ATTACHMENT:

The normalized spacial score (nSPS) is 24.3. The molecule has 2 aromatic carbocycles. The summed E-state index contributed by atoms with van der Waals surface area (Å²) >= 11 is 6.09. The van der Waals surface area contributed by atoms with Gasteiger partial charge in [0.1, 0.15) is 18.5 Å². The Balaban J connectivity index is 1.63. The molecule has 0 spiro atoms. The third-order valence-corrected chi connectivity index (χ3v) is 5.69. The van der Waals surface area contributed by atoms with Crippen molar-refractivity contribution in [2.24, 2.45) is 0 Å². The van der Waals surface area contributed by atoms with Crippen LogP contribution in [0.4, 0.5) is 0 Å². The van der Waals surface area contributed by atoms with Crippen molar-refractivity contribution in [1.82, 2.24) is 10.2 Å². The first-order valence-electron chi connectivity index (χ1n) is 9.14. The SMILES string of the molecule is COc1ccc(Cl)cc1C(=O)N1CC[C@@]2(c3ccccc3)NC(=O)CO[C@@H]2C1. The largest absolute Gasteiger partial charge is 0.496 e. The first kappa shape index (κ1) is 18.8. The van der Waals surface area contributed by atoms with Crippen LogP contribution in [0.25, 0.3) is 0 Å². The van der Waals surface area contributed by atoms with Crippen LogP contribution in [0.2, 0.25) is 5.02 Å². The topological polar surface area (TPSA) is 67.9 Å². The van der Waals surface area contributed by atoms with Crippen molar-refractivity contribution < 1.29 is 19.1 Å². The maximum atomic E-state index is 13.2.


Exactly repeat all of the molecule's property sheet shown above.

The normalized spacial score (nSPS) is 24.3. The molecule has 2 aromatic carbocycles. The summed E-state index contributed by atoms with van der Waals surface area (Å²) >= 11 is 6.09. The van der Waals surface area contributed by atoms with Gasteiger partial charge in [0.1, 0.15) is 18.5 Å². The Balaban J connectivity index is 1.63. The molecule has 0 spiro atoms. The third-order valence-corrected chi connectivity index (χ3v) is 5.69. The van der Waals surface area contributed by atoms with Crippen molar-refractivity contribution in [2.24, 2.45) is 0 Å². The van der Waals surface area contributed by atoms with Crippen LogP contribution in [0.4, 0.5) is 0 Å². The van der Waals surface area contributed by atoms with Crippen molar-refractivity contribution in [1.82, 2.24) is 10.2 Å². The first-order valence-electron chi connectivity index (χ1n) is 9.14. The SMILES string of the molecule is COc1ccc(Cl)cc1C(=O)N1CC[C@@]2(c3ccccc3)NC(=O)CO[C@@H]2C1. The largest absolute Gasteiger partial charge is 0.496 e. The first kappa shape index (κ1) is 18.8. The van der Waals surface area contributed by atoms with Crippen LogP contribution in [0.25, 0.3) is 0 Å². The van der Waals surface area contributed by atoms with Crippen LogP contribution in [0.2, 0.25) is 5.02 Å². The topological polar surface area (TPSA) is 67.9 Å². The van der Waals surface area contributed by atoms with Crippen molar-refractivity contribution < 1.29 is 19.1 Å². The maximum atomic E-state index is 13.2.